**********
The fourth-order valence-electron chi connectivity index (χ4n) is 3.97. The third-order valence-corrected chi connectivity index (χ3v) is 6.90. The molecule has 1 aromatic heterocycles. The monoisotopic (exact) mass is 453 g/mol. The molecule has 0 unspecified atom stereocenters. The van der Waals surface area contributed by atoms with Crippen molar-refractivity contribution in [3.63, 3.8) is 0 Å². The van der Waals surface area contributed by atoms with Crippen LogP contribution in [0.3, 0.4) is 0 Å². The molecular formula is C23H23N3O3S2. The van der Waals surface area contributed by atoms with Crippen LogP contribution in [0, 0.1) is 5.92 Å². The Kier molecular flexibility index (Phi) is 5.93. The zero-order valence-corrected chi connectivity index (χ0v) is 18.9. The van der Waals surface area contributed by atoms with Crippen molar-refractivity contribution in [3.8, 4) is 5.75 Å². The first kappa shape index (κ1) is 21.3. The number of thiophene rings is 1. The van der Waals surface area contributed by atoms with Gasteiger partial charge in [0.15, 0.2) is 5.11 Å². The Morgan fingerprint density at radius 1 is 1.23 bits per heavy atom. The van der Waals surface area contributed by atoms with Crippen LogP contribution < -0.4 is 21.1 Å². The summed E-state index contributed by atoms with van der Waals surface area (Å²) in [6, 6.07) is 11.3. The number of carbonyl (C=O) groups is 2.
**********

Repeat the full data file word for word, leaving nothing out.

The fourth-order valence-electron chi connectivity index (χ4n) is 3.97. The third-order valence-corrected chi connectivity index (χ3v) is 6.90. The molecule has 1 aromatic heterocycles. The monoisotopic (exact) mass is 453 g/mol. The molecule has 0 unspecified atom stereocenters. The van der Waals surface area contributed by atoms with Crippen molar-refractivity contribution in [3.63, 3.8) is 0 Å². The van der Waals surface area contributed by atoms with Crippen LogP contribution in [0.3, 0.4) is 0 Å². The molecular formula is C23H23N3O3S2. The van der Waals surface area contributed by atoms with Crippen LogP contribution in [0, 0.1) is 5.92 Å². The Kier molecular flexibility index (Phi) is 5.93. The zero-order valence-corrected chi connectivity index (χ0v) is 18.9. The van der Waals surface area contributed by atoms with Crippen molar-refractivity contribution in [3.8, 4) is 5.75 Å². The first kappa shape index (κ1) is 21.3. The number of thiophene rings is 1. The van der Waals surface area contributed by atoms with Gasteiger partial charge in [0.15, 0.2) is 5.11 Å². The Morgan fingerprint density at radius 1 is 1.23 bits per heavy atom. The van der Waals surface area contributed by atoms with Crippen LogP contribution < -0.4 is 21.1 Å². The summed E-state index contributed by atoms with van der Waals surface area (Å²) in [6, 6.07) is 11.3. The number of carbonyl (C=O) groups is 2.